Why Men Ought To Understand Cars
COUTURE Africa|November 2018

Michael Mwai was the go-to car insider for 12 years, starting out at the East African Standard, Nation Media Group, Business Daily to True Love EA magazine. His love for cars has resulted in a most extraordinary career path, leading to travels around the world where he test drove all the cars you have ever wanted and dreamt of. He run his own design company, using that eye to suss out the attention to detail and point of view to set foot into the luxury world long before it even became a thing with a name. Discovering along the way that car design, this skill requiring up to 10 years of research, meant anticipating what the market needed even before it knew it needed it. Now he runs The Luxury Network which sounds exactly the way you think it does, working behind the scenes with a lot of brands you want to own and some you have never heard of, to live life like it is golden because to him, it is.

Carol Odero
So much talk about aspiration. But does aspiration actually inspire?

Absolutely. It also has to be put in context. With luxury, the context is, will this ever get to a point where more than 1% will be able to enjoy it? Unfortunately luxury prices keep going up. Then there is premium luxury goods which introduce you to luxury. A Mercedes A class is an entry level to the Maybach (pronounced my-back). Land Rover have Defender, then Freelander, then Range Rover.

What is luxury?

It is simple really. It is not a necessity. It is something you want. You go to a party, see a bigger house, and want it so you buy it. Money and taste do not always go together. Luxury is rare, expensive, high quality, extravagant. I can't think of any sector in the industry that has so many negative words to describe it. Decadent. Unnecessary. Indulgent. Exorbitant.

Aspiration also has a negative connotation. Why live then when we can live now?

The journey we are looking at is having something better. That with time you will achieve more in future than you have achieved now.

Who are these consumers of luxury?

There are two kinds. - The Ultra High Networth Individuals (UHNWI) with more money than he needs in this lifetime. (Investopedia define them as people with assets, excluding personal assets like their homes, worth at least $30 million.In May 2018 Business Daily identified only 10 UHNWI in Kenya.) - The high networth individuals, who I call the HENRIS High Earner Not Rich Yet. It is very important for them to look the part. They are currently rich. (Wikipedia pegs their financial assets as above $1 million.) Which to me means, what do you have left after everything else? This allows you to spend. You have a watch, you want a timepiece. You have a shoe, you want a Jimmy Choo or a Christian Louboutin. This is where luxury comes in. You have more than you need. If your wardrobe is exploding, and you have a minimum of six key events in a year and you cannot be seen in the same thing, and you need someone to help you prepare.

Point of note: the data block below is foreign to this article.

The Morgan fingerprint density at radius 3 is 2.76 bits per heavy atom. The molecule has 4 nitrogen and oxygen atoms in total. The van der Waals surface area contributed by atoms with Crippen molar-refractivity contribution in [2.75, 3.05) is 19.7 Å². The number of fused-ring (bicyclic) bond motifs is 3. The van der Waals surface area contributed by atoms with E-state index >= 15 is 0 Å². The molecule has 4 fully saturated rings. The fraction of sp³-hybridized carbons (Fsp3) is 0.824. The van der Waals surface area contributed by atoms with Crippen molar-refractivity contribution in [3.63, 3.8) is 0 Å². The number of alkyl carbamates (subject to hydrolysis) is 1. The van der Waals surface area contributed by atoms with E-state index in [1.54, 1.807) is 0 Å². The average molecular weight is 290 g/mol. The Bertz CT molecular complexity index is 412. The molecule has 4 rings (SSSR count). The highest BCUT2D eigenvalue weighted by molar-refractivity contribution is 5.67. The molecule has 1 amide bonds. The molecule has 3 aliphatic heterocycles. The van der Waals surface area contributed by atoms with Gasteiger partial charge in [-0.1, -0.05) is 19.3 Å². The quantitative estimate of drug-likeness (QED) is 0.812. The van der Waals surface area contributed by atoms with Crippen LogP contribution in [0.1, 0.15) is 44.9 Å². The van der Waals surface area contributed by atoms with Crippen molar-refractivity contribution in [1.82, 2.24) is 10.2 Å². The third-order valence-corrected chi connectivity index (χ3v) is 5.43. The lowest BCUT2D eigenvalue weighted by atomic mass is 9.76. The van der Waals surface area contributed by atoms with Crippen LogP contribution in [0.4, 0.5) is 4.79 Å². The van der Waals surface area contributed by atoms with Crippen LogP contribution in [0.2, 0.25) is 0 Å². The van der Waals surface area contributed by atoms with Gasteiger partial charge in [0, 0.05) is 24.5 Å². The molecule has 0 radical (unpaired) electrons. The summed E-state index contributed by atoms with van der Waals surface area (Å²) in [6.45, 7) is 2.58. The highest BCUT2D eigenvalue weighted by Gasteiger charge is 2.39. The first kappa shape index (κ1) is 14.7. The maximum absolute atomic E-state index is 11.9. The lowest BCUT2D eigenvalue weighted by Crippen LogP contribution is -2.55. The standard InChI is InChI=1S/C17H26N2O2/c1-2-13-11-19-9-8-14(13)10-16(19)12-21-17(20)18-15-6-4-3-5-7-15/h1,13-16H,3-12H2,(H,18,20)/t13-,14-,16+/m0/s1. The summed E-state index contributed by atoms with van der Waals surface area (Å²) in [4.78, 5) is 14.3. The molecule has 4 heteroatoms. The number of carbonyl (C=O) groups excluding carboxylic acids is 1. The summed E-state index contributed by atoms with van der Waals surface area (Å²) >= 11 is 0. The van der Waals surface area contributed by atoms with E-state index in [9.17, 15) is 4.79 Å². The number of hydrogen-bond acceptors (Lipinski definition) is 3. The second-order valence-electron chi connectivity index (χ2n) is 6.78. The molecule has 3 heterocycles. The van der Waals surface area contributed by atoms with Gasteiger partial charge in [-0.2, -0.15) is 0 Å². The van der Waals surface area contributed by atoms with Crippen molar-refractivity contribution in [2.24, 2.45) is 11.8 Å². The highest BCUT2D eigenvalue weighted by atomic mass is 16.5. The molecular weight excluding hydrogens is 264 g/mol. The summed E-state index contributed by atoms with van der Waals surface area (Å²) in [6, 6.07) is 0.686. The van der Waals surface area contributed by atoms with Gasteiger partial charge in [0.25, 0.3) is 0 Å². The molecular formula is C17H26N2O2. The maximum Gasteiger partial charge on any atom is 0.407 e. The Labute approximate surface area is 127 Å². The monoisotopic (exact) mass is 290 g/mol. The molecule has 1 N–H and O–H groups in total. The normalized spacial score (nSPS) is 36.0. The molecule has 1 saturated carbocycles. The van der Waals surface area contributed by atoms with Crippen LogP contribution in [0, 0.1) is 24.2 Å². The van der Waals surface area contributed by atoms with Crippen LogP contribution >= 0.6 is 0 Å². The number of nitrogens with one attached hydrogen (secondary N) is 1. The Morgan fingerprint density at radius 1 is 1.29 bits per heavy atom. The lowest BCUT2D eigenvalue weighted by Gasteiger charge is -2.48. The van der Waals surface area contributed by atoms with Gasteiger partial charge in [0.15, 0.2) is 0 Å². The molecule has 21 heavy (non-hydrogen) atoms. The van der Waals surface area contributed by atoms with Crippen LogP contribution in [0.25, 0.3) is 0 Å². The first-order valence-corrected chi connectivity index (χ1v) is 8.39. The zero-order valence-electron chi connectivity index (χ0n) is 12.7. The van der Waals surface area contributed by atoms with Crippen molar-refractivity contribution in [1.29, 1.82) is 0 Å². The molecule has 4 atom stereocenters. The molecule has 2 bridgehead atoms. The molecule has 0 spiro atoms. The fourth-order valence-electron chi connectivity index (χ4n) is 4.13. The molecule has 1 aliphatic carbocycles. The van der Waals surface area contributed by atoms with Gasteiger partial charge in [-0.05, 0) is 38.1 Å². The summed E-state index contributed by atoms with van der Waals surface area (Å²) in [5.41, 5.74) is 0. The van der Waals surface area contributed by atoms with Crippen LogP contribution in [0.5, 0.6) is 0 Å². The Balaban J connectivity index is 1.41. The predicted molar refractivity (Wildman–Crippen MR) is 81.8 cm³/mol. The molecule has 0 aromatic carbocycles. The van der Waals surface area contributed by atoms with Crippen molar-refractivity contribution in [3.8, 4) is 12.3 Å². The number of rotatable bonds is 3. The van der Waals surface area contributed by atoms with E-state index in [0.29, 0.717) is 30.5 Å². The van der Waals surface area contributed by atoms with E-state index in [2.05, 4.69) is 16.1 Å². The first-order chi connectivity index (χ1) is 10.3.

Does sustainable or slow fashion fall under luxury? It is fashion built to last.

It could depending on the story they tell and the craftsmanship. If it is rare and expensive, it can be. If it is not for everyone/mass market and the design adds unique elements making it pricey such as distinct accessories, a strain of bamboo going extinct and only 2% of the world's population can get to it. Silk in large quantities does automatically translate to luxury. That is about the designer making something extraordinary with it, the people involved in its creation are very highly skilled and a lot of time and effort has been put into it. Take the example of 82 year old South Africa´s Esther Mahlangu partnership with BMW M7 series. In 2016, then 80, she designed wooden trims for a special edition. She is a designer but doing something unique for the brand makes it a limited edition and therefore luxury, which makes it more expensive. (She also designed a special edition Belvedere Vodka bottle with 50% of the proceeds going towards fighting HIV & Aids in Africa.)

Does anyone vet the luxury industry or can I just wake up one day and say I have a luxe product?

It will be vetted by peers who are very protective of that space. You have to earn their respect. There is a special calibre of journalists who position products according to where they feel it fits. There is a very strong western bias toward luxury. But in Africa, there aren't enough people writing from this perspective.

Is it because they are unaware of what constitutes luxury or there are no publications?

What is the missing link with Africa? I may be wrong, but a lot of the Africans who know enough to write authoritatively are doing it for European publications. It will only change when they are brave enough to write from an African perspective for that market, and nurture African creatives who have a scalable business. They have to be able to capture a global audience for Africa such that stock is available in London, New York, China.

Maybe it is easier for them to write about what has already been identified by someone else as luxury as opposed to identifying what is luxury in Africa.

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